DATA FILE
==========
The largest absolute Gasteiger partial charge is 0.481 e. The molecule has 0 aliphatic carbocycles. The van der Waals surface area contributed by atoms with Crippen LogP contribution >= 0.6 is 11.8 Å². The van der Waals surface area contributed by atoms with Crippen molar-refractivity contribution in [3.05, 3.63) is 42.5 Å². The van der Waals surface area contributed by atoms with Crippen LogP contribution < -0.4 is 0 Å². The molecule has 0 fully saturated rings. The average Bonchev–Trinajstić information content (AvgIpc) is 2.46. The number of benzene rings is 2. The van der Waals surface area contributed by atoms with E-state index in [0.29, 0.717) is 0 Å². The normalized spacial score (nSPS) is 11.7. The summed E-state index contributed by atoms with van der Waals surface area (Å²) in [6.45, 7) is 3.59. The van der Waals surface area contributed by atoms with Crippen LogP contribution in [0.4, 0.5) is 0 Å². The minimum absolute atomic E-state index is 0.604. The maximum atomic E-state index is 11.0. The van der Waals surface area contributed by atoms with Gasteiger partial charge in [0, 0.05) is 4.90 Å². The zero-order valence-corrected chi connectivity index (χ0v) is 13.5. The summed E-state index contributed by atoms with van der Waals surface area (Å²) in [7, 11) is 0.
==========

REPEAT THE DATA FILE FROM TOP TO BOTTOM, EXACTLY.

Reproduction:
The largest absolute Gasteiger partial charge is 0.481 e. The molecule has 0 aliphatic carbocycles. The van der Waals surface area contributed by atoms with Crippen LogP contribution >= 0.6 is 11.8 Å². The van der Waals surface area contributed by atoms with Crippen molar-refractivity contribution in [3.05, 3.63) is 42.5 Å². The van der Waals surface area contributed by atoms with Crippen LogP contribution < -0.4 is 0 Å². The molecule has 0 fully saturated rings. The average Bonchev–Trinajstić information content (AvgIpc) is 2.46. The number of benzene rings is 2. The van der Waals surface area contributed by atoms with E-state index in [0.29, 0.717) is 0 Å². The normalized spacial score (nSPS) is 11.7. The summed E-state index contributed by atoms with van der Waals surface area (Å²) in [6.45, 7) is 3.59. The van der Waals surface area contributed by atoms with Crippen LogP contribution in [0.4, 0.5) is 0 Å². The minimum absolute atomic E-state index is 0.604. The maximum atomic E-state index is 11.0. The van der Waals surface area contributed by atoms with Gasteiger partial charge in [0, 0.05) is 4.90 Å². The zero-order valence-corrected chi connectivity index (χ0v) is 13.5. The summed E-state index contributed by atoms with van der Waals surface area (Å²) in [7, 11) is 0.